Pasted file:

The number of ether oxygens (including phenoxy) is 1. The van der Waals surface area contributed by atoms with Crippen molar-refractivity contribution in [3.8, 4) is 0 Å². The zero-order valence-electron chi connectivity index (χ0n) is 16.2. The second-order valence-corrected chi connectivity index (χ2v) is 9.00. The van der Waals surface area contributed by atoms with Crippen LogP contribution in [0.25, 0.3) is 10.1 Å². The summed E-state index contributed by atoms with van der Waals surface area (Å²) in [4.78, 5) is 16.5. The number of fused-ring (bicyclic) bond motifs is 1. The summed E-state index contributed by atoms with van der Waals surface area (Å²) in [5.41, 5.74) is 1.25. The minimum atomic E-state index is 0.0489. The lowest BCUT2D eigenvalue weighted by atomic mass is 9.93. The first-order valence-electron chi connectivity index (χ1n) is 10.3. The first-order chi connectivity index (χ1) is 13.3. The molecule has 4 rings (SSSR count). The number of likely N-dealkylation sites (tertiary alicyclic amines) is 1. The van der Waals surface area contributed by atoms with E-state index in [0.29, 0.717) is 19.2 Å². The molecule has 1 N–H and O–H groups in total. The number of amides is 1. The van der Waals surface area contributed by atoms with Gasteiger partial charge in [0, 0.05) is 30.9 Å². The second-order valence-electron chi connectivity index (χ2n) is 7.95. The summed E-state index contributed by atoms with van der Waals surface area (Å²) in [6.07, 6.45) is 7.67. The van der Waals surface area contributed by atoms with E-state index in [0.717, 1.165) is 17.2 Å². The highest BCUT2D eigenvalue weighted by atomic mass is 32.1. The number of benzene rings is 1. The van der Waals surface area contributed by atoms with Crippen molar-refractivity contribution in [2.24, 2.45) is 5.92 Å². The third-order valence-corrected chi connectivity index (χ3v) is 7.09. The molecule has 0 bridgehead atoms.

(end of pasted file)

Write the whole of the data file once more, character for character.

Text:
The number of ether oxygens (including phenoxy) is 1. The van der Waals surface area contributed by atoms with Crippen molar-refractivity contribution in [3.8, 4) is 0 Å². The zero-order valence-electron chi connectivity index (χ0n) is 16.2. The second-order valence-corrected chi connectivity index (χ2v) is 9.00. The van der Waals surface area contributed by atoms with Crippen LogP contribution in [0.25, 0.3) is 10.1 Å². The summed E-state index contributed by atoms with van der Waals surface area (Å²) in [4.78, 5) is 16.5. The number of fused-ring (bicyclic) bond motifs is 1. The summed E-state index contributed by atoms with van der Waals surface area (Å²) in [5.41, 5.74) is 1.25. The minimum atomic E-state index is 0.0489. The lowest BCUT2D eigenvalue weighted by atomic mass is 9.93. The first-order valence-electron chi connectivity index (χ1n) is 10.3. The first-order chi connectivity index (χ1) is 13.3. The molecule has 4 rings (SSSR count). The number of likely N-dealkylation sites (tertiary alicyclic amines) is 1. The van der Waals surface area contributed by atoms with E-state index in [0.29, 0.717) is 19.2 Å². The molecule has 1 N–H and O–H groups in total. The number of amides is 1. The van der Waals surface area contributed by atoms with Gasteiger partial charge in [0, 0.05) is 30.9 Å². The second-order valence-electron chi connectivity index (χ2n) is 7.95. The summed E-state index contributed by atoms with van der Waals surface area (Å²) in [6.07, 6.45) is 7.67. The van der Waals surface area contributed by atoms with E-state index in [0.717, 1.165) is 17.2 Å². The highest BCUT2D eigenvalue weighted by atomic mass is 32.1. The number of benzene rings is 1. The van der Waals surface area contributed by atoms with Crippen molar-refractivity contribution in [2.24, 2.45) is 5.92 Å². The third-order valence-corrected chi connectivity index (χ3v) is 7.09. The molecule has 0 bridgehead atoms.